Climbers are risking death at jammed-up narrow peaks of Mount Everest as tourism officials open up the mountain to an unprecedented number of trekking permits, igniting debate over the regulation of the adventure industry in Nepal.
While once scaling the mountain was a dream only the well-heeled and highly experienced could ever hope to come true, the rise of cheaper expeditions and more and more tour companies has made the dangerous pursuit possible for hobbyists and adventure seekers.
It’s believed congestion during the climb has contributed to the highest death toll in four years, with Kathmandu media reporting that in one day last week there was 250 climbers on the mountain.
So far 11 people have died this year on the slopes. Two of the deaths were on the Tibetan side of the mountain, compared with nine on the Nepal side.
It’s raised questions about whether Nepal’s regulations are strict enough, with some seasoned climbers saying it’s too easy for tourists to hire a local trekking guide without the proper checks on the climber’s fitness and experience.
In a poor country like Nepal, tourists mean life-changing cash for locals. And for many visitors, the Himalayas are the main attraction.
This year, 381 people – in 44 teams – have been permitted to take on the climb, which the government confirmed was the highest number ever. Each person is accompanied by a Sherpa (local guide).
Crowded peaks is only one problem of the regulation of the ascent.
Nepal also does not require permit applicants to prove their ability to maintain fitness at high altitudes, with climbers only needing to show a doctor’s certificate.
There is also no rules on when groups depart base camp and the pace of those departures. Instead, the government leaves it up to guides and tour companies, who usually make the most of small windows of clear conditions.
Nepal considers background checks on climbers
On Wednesday, as the country marked the anniversary of the first successful climb of Edmund Hillary and Tenzing Norgay in 1953, officials said they had no plans to limit permits.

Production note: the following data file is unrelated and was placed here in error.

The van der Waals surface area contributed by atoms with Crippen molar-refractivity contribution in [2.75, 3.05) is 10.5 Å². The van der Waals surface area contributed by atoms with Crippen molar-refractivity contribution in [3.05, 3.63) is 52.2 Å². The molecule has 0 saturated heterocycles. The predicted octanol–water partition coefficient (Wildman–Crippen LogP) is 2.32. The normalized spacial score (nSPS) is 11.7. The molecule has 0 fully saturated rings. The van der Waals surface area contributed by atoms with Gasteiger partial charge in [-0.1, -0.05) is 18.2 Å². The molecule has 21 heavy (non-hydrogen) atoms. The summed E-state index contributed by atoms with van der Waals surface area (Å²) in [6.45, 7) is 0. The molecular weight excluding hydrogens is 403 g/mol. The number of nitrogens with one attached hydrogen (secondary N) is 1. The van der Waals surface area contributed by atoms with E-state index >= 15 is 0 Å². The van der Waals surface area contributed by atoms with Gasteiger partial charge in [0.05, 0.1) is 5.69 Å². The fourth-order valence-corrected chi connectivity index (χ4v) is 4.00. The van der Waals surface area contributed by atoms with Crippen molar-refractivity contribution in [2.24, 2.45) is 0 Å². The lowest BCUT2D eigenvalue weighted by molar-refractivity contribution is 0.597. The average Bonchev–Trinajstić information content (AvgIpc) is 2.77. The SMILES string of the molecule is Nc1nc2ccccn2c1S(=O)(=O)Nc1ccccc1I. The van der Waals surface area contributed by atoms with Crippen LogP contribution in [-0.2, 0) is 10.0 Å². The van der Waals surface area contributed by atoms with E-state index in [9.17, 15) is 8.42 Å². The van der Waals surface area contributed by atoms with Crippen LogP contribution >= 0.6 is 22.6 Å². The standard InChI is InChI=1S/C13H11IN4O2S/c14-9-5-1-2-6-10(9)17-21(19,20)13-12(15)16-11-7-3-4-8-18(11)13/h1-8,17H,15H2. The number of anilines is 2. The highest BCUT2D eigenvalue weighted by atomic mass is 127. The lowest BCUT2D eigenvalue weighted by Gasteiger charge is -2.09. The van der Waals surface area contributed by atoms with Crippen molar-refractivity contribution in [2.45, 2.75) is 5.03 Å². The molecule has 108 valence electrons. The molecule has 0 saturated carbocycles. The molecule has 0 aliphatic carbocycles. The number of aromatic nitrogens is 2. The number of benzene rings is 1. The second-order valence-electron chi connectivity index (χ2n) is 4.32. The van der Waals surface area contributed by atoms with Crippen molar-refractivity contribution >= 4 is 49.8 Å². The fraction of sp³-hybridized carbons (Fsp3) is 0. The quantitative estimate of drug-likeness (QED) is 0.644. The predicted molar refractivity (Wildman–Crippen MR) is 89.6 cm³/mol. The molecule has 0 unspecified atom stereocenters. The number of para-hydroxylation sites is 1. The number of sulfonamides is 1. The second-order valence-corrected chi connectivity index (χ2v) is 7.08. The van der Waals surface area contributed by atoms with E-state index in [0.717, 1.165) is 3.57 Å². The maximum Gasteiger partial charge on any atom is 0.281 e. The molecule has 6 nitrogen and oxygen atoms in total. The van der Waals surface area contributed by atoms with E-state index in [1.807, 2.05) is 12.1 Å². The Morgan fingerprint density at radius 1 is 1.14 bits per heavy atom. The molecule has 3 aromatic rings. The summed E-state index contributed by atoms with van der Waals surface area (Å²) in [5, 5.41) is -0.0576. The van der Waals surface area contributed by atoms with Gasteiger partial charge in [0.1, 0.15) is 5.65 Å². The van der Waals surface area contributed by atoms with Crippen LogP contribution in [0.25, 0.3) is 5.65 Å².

Renowned mountaineer Um Hong-gil of South Korea, who was honoured by the Nepal government at the commemorative event, said the number of climbers should be scaled back and only those with proper training and experience should be allowed.
But government minister Gokul Prasad Baskota said the congestion on Everest wasn’t due to the mismanagement of permits but rather the inadequate training of some climbers.
Officials suggested the government would consider tightening the rules on background checks, requiring climbers to submit documentation to prove their mountaineering experience as well as health and fitness.
Timing peak danger
On Mount Everest, timing is everything to make the most of clear weather and conserve oxygen.
Every minute is crucial at the final push from Camp Four at 8000 metres to the peak at 8850 metres – a section known as the “death zone”.
Because of the altitude, climbers have just hours to reach the top before they are at risk of a pulmonary oedema, when the lungs fill with liquid.
But with the growing number of permits comes greater risk of crowding and bottlenecks – and more exposure to the elements for sherpas and their teams.
American Eric Murphy climbed Everest for the third time on May 23.
He said what should have taken 12 hours took 17 hours because of struggling climbers who were clearly exhausted but had no one to guide or help them.
“Every minute counts there,” Mr Murphy said.
The conditions are so intense at times that, when a person dies, no one can afford to expend energy on carrying the body back down.
At least four of 11 recent deaths have been linked to the traffic jams at the “death zone”.
The deaths this year on Nepal’s side of the mountain included Don Cash, a sales executive from Utah, and Christopher Kulish, an attorney from Colorado, who both died on their way down from the peak.
Irishman Seamus Lawless became the 11th climber to die in the past 10 days.
It was reported he sent his pregnant wife a text message to say he had made it to the top. He died after falling during his descent.
British climber, Robin Haynes Fisher collapsed and died on Sunday morning at an altitude of 8600 metres, about 150 metres below the summit.
A week before, the 41-year-old said he was “hopeful” to have avoided “the crowds on summit day”.
“With a single route to the summit, delays caused by overcrowding could prove fatal so I am hopeful my decision to go for the 25th will mean fewer people. Unless of course everyone else plays the same waiting game,” he wrote in an Instagram post.
Australian climber in battles for his life
Australian Gilian Lee remained in a Kathmandu hospital on Wednesday after falling unconscious during his Everest climb.
Mr Lee, from Canberra, has had ambitions to climb 14 mountains higher than 8000 metres without oxygen tanks.
He had been blogging about his experiences as well as keeping fellow mountaineers, friends and family updated through regular Facebook and Twitter posts during his climb.
“I am just an average person chasing a long-term dream. Rather than sitting around dreaming about it, I have started trying to achieve this mountaineering challenge,” Mr Lee wrote on his blog.
“Maybe I will succeed, maybe not, but it’ll be fun, and painful, to try to pursue this.”